Economic impact of C. diff infection
 17 April 2015 
Synchronous colorectal advanced neoplasia
 17 April 2015 
PNPLA3 polymorphisms and NAFLD risk
 17 April 2015 
MELD score and colorectal resection
 16 April 2015 
Bleeding risk in colonic diverticulosis
 16 April 2015 
Minority use of high-volume hospitals for colorectal cancer
 16 April 2015 
Sleep and IBD
 15 April 2015 
Treatment of hepatocellular carcinoma
 15 April 2015 
Score predicts malignant bile duct obstruction
 15 April 2015 
Increased risk of Barrett esophagus
 14 April 2015 
Improving colorectal cancer screening uptake
 14 April 2015 
Colorectal cancer presenting under the age of 50
 14 April 2015 
Functional constipation vs constipation predominant IBS
 13 April 2015 
CRP and acute diverticulitis
 13 April 2015 
Immune based treatments for HCC
 13 April 2015 
Fecal transplant for C. difficile
 10 April 2015 
Hypnotherapy for IBS
 10 April 2015 
Adjuvant therapy after rectal cancer
 10 April 2015 
Viral outcomes in HCV infection
 09 April 2015 
Male IBD patients wishing to conceive
 09 April 2015 
Screening programs based on the fecal immunochemical test
 09 April 2015 
Management of esophageal food impaction
 08 April 2015 
Nonceliac gluten sensitivity
 08 April 2015 
Ambulatory hemorrhoidal surgery
 08 April 2015 
Iron fortification and gut inflammation
 07 April 2015 
Endoscopic managements of GI bleeds
 07 April 2015 
Interventions for eosinophilic esophagitis
 07 April 2015 
Treatment of Hep C virus
 06 April 2015 
Treatment for rectal cancer
 06 April 2015 
Risk stratifying Barrett's esophagus
 06 April 2015 
Cost-effectiveness of HCV
 03 April 2015 
Predicting advanced cancer in Barrett's
 03 April 2015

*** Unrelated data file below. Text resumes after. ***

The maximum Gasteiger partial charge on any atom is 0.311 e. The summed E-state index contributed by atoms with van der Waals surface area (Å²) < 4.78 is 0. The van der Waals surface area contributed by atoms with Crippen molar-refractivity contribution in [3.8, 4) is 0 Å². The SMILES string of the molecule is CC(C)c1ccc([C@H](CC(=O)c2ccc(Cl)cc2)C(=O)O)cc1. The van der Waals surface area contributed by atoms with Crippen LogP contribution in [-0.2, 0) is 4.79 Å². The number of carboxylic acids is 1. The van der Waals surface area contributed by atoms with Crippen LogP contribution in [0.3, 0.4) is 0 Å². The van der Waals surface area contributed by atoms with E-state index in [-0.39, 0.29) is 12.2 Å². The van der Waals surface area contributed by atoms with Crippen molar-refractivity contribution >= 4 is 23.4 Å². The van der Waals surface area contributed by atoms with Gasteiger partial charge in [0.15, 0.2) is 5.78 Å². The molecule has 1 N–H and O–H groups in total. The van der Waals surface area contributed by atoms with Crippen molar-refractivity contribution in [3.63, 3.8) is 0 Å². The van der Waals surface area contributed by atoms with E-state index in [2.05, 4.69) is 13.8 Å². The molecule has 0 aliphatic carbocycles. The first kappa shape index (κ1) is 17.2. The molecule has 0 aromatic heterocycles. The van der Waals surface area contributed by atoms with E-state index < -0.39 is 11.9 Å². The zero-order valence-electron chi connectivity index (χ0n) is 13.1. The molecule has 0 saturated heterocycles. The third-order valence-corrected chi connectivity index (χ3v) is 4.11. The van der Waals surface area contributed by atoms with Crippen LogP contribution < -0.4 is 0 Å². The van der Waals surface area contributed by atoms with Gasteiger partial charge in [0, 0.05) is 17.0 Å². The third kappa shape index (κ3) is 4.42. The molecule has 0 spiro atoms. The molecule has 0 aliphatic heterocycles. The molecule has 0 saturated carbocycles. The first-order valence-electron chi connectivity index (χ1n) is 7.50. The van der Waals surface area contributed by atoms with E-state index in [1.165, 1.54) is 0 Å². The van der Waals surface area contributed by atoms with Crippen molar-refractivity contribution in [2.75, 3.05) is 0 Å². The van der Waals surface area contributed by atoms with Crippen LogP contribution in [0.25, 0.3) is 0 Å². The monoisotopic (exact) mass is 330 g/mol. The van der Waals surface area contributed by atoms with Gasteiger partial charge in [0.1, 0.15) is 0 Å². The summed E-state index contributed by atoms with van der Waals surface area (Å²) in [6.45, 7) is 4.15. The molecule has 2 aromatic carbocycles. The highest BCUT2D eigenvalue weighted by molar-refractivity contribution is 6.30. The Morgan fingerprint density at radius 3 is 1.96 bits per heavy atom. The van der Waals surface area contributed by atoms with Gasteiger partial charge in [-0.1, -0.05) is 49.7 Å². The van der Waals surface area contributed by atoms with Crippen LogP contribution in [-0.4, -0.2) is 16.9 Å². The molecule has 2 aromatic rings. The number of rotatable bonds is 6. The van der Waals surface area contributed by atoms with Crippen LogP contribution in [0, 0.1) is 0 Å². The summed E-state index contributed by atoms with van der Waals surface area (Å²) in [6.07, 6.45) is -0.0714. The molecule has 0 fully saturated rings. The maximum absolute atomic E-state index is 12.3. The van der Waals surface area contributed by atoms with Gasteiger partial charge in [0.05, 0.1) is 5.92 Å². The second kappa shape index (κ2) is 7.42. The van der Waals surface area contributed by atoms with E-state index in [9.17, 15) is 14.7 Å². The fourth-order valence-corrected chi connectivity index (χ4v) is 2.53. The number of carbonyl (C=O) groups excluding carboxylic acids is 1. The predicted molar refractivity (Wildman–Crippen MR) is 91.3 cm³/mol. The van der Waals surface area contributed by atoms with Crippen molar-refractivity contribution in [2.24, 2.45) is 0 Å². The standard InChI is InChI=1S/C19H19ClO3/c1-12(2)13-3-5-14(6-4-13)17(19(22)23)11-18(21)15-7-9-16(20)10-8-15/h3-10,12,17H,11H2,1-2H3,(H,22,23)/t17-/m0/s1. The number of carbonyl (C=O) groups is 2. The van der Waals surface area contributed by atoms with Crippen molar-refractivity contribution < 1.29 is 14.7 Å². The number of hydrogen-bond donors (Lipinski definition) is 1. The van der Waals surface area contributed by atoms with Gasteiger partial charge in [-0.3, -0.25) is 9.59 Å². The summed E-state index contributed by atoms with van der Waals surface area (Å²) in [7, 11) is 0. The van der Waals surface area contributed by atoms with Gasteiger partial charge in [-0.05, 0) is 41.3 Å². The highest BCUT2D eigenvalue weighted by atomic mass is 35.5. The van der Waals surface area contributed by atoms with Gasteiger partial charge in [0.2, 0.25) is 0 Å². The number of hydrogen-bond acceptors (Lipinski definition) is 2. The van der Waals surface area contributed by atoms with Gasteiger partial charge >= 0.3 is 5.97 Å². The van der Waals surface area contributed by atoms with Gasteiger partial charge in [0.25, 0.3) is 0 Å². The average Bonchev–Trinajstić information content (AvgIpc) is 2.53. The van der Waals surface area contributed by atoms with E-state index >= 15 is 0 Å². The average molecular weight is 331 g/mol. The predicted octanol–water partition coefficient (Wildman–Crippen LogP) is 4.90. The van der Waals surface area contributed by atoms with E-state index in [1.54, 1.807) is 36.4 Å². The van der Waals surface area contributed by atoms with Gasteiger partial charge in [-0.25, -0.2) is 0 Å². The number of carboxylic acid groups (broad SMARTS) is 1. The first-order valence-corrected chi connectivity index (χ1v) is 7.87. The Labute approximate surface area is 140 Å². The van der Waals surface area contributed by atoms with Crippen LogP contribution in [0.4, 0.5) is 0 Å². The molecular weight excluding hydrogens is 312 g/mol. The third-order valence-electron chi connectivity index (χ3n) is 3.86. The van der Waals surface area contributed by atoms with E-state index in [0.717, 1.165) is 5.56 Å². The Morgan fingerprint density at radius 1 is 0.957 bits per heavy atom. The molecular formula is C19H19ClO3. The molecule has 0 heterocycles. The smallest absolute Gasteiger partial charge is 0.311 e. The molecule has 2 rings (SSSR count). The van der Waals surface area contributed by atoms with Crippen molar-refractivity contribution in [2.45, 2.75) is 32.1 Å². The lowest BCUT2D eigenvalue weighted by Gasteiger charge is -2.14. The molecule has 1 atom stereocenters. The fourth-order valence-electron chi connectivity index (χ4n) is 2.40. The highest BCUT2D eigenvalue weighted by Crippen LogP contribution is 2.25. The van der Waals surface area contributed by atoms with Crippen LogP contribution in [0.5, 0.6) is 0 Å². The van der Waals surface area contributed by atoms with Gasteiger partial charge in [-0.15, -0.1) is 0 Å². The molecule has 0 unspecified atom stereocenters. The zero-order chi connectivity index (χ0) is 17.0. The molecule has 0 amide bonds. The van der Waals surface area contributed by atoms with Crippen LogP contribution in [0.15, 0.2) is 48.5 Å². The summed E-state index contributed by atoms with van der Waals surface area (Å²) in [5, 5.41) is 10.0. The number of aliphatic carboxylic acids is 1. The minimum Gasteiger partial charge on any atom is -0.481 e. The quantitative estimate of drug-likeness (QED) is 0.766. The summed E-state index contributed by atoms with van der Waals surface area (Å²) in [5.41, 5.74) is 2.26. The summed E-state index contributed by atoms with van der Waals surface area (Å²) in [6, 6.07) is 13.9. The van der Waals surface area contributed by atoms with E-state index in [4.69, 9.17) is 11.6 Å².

Vitamin D deficiency and Hep B outcomes
 03 April 2015 
Hepatocellular carcinoma surveillance in cirrhosis
 02 April 2015 
Physical activity and NAFLD
 02 April 2015 
Genetic risk for Crohn's disease
 02 April 2015 
EUS for detection of pancreatic neuroendocrine tumors
 01 April 2015 
Analysis of liver fibrosis
 01 April 2015 
Obeticholic acid in primary biliary cirrhosis
 01 April 2015 
Mortality rates for upper GI bleeds
 31 March 2015 
HCV-HIV co-infection combination therapy
 31 March 2015 
Placement of nasoenteral feeding tubes
 31 March 2015 
Hepatic fat and gallbladder polyps
 30 March 2015 
Minimally invasive approach in colorectal procedures
 30 March 2015 
Prevalence of IBD in USA residents of Indian ancestry
 30 March 2015 
Treatment of pediatric IBD
 27 March 2015 
Screening for fecal incontinence
 27 March 2015 
Deep remission in Crohn's disease
 27 March 2015 
Sexual functioning in IBD
 26 March 2015 
Antimicrobial therapy in cirrhosis with spontaneous bacterial peritonitis
 26 March 2015 
Metformin as a chemopreventive agent for Barrett's
 26 March 2015 
Survival of untreated hepatocellular carcinoma
 25 March 2015 
Genetics and Crohn's disease
 25 March 2015 
Mortality in Barrett’s–related T1 esophageal adenocarcinoma
 25 March 2015 
Cytomegalovirus and IBD

Blackwell Publishing


GastroHep.com is a Blackwell Publishing registered trademark
© 2015 Wiley-Blackwell and GastroHep.com and contributors
Privacy Statement
Disclaimer
About Us